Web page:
Enrique Tarrio, the racist, emboldened leader of the white supremacist group the Proud Boys was arrested in Washington D.C. on Monday and will finally account for the vandalization of a prominent Black churches in D.C. during a Proud Boys rally on Dec. 12.

Tarrio, 36, was taken into custody after arriving in the nation’s capitol ahead of a Proud Boys rally on Jan. 6 scheduled to contest the election results. Tarrio was arrested on suspicion of burning a Black Lives Matter banner torn from the Asbury United Methodist Church and was in possession of two high powered firearm magazines when he was detained.

A second place of worship, Metropolitan A.M.E Church, was also vandalized when Proud Boy Members again tore down a Black Lives Matter sign.

Days after the attacks Tarrio brazenly admitted to defacing the church’s property in an interview with The Washington Post. He confessed that at least four churches were vandalized.

The arrest occurred hours after the Metropolitan A.M.E. Church in conjunction with the Lawyers’ Committee for Civil Rights Under Law filed a lawsuit in the Washington D.C. superior court. The suit names Tarrio, Proud Boys International LLC, and a number of “John Does” who participated in the attack.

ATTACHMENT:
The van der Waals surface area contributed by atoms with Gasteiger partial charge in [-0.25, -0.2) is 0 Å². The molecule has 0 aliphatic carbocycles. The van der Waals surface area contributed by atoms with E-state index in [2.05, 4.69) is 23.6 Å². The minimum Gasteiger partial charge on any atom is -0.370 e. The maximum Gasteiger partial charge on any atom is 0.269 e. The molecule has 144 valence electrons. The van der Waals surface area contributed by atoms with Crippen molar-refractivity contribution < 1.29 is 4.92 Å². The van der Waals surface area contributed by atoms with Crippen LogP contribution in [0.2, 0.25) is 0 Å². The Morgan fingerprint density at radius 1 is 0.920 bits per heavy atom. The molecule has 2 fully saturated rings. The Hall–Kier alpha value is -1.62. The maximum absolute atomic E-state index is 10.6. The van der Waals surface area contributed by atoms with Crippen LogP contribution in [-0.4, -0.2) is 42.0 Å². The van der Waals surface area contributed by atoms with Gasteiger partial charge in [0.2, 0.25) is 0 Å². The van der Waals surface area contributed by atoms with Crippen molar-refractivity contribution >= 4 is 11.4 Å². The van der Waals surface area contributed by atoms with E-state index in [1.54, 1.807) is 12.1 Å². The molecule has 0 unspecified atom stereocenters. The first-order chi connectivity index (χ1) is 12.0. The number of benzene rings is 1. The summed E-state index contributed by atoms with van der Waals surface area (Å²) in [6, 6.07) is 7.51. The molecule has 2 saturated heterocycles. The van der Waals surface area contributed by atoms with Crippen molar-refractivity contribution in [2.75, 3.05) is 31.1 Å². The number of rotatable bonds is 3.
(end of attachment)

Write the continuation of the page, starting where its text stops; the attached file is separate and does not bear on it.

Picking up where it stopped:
The suit seeks to hold the Proud Boys accountable under the D.C. hate crime statue and accuses the named parties of trespassing and conversion. It also includes a federal claim under the Freedom of Access to Clinic Entrances Act, which prohibits intentionally damaging or destroying the property of a place of religious worship

“White supremacists will not dictate the terms of our worship, our theology or our stride and commitment to the liberation of human kind from violence, from oppression or exploitation, said Metropolitan A.M.E. Church’s Pastor William H. Lamar IV during a Monday press call regarding the lawsuit.

“We will not allow white supremacist’s violence to go unchecked by the laws of the land, he continued.

“We know that black churches have long played a central role in organizing for racial justice. They’re often at the heart of Black community organizing. And unfortunately Black churches and other houses of worship have been subjected to a long and ugly history of attacks at the hands of white supremacists,” said Kristen Clarke, president of the Lawyers’ Committee.